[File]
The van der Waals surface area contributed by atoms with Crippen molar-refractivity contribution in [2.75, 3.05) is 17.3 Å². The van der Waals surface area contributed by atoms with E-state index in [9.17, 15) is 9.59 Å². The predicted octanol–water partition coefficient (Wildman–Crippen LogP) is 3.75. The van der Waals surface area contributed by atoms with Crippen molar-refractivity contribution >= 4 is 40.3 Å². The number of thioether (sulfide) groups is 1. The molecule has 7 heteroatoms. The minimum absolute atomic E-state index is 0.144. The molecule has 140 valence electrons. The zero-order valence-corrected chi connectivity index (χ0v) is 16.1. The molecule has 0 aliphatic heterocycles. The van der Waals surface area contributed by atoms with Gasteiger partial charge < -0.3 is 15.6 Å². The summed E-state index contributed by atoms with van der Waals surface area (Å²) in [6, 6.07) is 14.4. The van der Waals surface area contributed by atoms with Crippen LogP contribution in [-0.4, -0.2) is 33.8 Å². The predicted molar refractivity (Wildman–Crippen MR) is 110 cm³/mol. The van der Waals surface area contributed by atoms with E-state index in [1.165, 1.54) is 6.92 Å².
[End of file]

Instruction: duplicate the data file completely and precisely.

The van der Waals surface area contributed by atoms with Crippen molar-refractivity contribution in [2.75, 3.05) is 17.3 Å². The van der Waals surface area contributed by atoms with E-state index in [9.17, 15) is 9.59 Å². The predicted octanol–water partition coefficient (Wildman–Crippen LogP) is 3.75. The van der Waals surface area contributed by atoms with Crippen molar-refractivity contribution >= 4 is 40.3 Å². The number of thioether (sulfide) groups is 1. The molecule has 7 heteroatoms. The minimum absolute atomic E-state index is 0.144. The molecule has 140 valence electrons. The zero-order valence-corrected chi connectivity index (χ0v) is 16.1. The molecule has 0 aliphatic heterocycles. The van der Waals surface area contributed by atoms with Gasteiger partial charge < -0.3 is 15.6 Å². The summed E-state index contributed by atoms with van der Waals surface area (Å²) in [6, 6.07) is 14.4. The van der Waals surface area contributed by atoms with Crippen LogP contribution in [-0.4, -0.2) is 33.8 Å². The predicted molar refractivity (Wildman–Crippen MR) is 110 cm³/mol. The van der Waals surface area contributed by atoms with E-state index in [1.165, 1.54) is 6.92 Å².